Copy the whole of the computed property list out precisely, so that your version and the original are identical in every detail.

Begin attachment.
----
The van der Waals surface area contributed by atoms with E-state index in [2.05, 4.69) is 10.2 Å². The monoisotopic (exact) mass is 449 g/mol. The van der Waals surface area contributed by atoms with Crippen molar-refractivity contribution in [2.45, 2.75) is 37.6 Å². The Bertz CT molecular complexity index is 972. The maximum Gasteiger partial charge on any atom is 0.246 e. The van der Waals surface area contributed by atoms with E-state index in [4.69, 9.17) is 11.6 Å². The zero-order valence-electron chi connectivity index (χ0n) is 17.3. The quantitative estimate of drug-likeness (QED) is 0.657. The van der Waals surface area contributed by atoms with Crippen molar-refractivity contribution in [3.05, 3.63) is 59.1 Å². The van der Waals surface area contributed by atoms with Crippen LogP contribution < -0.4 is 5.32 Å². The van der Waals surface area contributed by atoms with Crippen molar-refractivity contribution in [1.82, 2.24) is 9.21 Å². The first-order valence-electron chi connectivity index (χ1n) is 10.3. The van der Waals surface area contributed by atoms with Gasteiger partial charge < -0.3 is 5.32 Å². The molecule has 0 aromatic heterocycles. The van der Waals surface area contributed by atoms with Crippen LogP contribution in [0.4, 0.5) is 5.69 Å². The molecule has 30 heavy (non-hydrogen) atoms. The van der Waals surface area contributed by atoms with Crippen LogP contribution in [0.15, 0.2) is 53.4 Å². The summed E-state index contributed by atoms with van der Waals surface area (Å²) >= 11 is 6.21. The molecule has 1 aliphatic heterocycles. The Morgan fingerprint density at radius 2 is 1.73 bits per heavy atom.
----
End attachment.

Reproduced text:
The van der Waals surface area contributed by atoms with E-state index in [2.05, 4.69) is 10.2 Å². The monoisotopic (exact) mass is 449 g/mol. The van der Waals surface area contributed by atoms with Crippen molar-refractivity contribution in [2.45, 2.75) is 37.6 Å². The Bertz CT molecular complexity index is 972. The maximum Gasteiger partial charge on any atom is 0.246 e. The van der Waals surface area contributed by atoms with E-state index in [4.69, 9.17) is 11.6 Å². The zero-order valence-electron chi connectivity index (χ0n) is 17.3. The quantitative estimate of drug-likeness (QED) is 0.657. The van der Waals surface area contributed by atoms with Crippen molar-refractivity contribution in [3.05, 3.63) is 59.1 Å². The van der Waals surface area contributed by atoms with Crippen LogP contribution < -0.4 is 5.32 Å². The van der Waals surface area contributed by atoms with Crippen molar-refractivity contribution in [1.82, 2.24) is 9.21 Å². The first-order valence-electron chi connectivity index (χ1n) is 10.3. The van der Waals surface area contributed by atoms with Gasteiger partial charge < -0.3 is 5.32 Å². The molecule has 0 aromatic heterocycles. The van der Waals surface area contributed by atoms with Crippen LogP contribution in [0.4, 0.5) is 5.69 Å². The molecule has 30 heavy (non-hydrogen) atoms. The van der Waals surface area contributed by atoms with Crippen LogP contribution in [0.15, 0.2) is 53.4 Å². The summed E-state index contributed by atoms with van der Waals surface area (Å²) >= 11 is 6.21. The molecule has 1 aliphatic heterocycles. The Morgan fingerprint density at radius 2 is 1.73 bits per heavy atom.